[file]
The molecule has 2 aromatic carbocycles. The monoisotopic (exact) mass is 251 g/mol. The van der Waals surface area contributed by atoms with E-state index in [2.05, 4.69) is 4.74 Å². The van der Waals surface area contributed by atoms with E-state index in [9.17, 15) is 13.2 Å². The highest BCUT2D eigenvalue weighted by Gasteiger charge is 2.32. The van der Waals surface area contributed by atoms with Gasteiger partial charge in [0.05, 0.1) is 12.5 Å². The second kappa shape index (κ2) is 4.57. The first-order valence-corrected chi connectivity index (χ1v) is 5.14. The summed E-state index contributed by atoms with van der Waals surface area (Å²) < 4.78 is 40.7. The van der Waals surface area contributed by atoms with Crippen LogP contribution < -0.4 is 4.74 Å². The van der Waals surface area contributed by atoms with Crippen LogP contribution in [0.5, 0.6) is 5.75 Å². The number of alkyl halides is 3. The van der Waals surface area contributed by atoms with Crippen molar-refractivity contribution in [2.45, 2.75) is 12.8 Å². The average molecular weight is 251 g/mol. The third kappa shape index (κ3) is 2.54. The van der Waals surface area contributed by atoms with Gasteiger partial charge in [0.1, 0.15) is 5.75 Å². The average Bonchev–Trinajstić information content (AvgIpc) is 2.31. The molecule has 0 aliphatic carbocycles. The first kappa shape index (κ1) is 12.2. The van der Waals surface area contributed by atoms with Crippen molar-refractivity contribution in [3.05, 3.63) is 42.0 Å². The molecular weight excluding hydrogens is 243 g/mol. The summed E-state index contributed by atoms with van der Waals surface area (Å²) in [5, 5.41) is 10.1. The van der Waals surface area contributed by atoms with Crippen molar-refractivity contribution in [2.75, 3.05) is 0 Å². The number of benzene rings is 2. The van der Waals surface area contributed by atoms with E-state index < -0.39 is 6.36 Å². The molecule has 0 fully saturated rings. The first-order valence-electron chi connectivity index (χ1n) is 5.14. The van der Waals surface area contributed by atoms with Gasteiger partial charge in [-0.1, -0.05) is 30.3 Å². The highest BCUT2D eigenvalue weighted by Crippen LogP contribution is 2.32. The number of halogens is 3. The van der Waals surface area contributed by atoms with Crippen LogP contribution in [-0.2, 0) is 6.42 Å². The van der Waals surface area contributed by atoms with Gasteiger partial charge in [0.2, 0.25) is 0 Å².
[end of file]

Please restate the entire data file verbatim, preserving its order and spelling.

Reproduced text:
The molecule has 2 aromatic carbocycles. The monoisotopic (exact) mass is 251 g/mol. The van der Waals surface area contributed by atoms with E-state index in [2.05, 4.69) is 4.74 Å². The van der Waals surface area contributed by atoms with E-state index in [9.17, 15) is 13.2 Å². The highest BCUT2D eigenvalue weighted by Gasteiger charge is 2.32. The van der Waals surface area contributed by atoms with Gasteiger partial charge in [0.05, 0.1) is 12.5 Å². The second kappa shape index (κ2) is 4.57. The first-order valence-corrected chi connectivity index (χ1v) is 5.14. The summed E-state index contributed by atoms with van der Waals surface area (Å²) < 4.78 is 40.7. The van der Waals surface area contributed by atoms with Crippen LogP contribution < -0.4 is 4.74 Å². The van der Waals surface area contributed by atoms with Crippen LogP contribution in [0.5, 0.6) is 5.75 Å². The number of alkyl halides is 3. The van der Waals surface area contributed by atoms with Crippen molar-refractivity contribution in [2.45, 2.75) is 12.8 Å². The average molecular weight is 251 g/mol. The third kappa shape index (κ3) is 2.54. The van der Waals surface area contributed by atoms with Gasteiger partial charge in [0.1, 0.15) is 5.75 Å². The average Bonchev–Trinajstić information content (AvgIpc) is 2.31. The molecule has 0 aliphatic carbocycles. The first kappa shape index (κ1) is 12.2. The van der Waals surface area contributed by atoms with Crippen molar-refractivity contribution in [3.05, 3.63) is 42.0 Å². The molecular weight excluding hydrogens is 243 g/mol. The summed E-state index contributed by atoms with van der Waals surface area (Å²) in [5, 5.41) is 10.1. The van der Waals surface area contributed by atoms with Crippen molar-refractivity contribution in [2.75, 3.05) is 0 Å². The number of benzene rings is 2. The van der Waals surface area contributed by atoms with E-state index < -0.39 is 6.36 Å². The molecule has 0 fully saturated rings. The first-order valence-electron chi connectivity index (χ1n) is 5.14. The van der Waals surface area contributed by atoms with Gasteiger partial charge in [-0.1, -0.05) is 30.3 Å². The highest BCUT2D eigenvalue weighted by Crippen LogP contribution is 2.32. The number of halogens is 3. The van der Waals surface area contributed by atoms with Crippen LogP contribution in [-0.2, 0) is 6.42 Å². The van der Waals surface area contributed by atoms with Gasteiger partial charge in [0.2, 0.25) is 0 Å².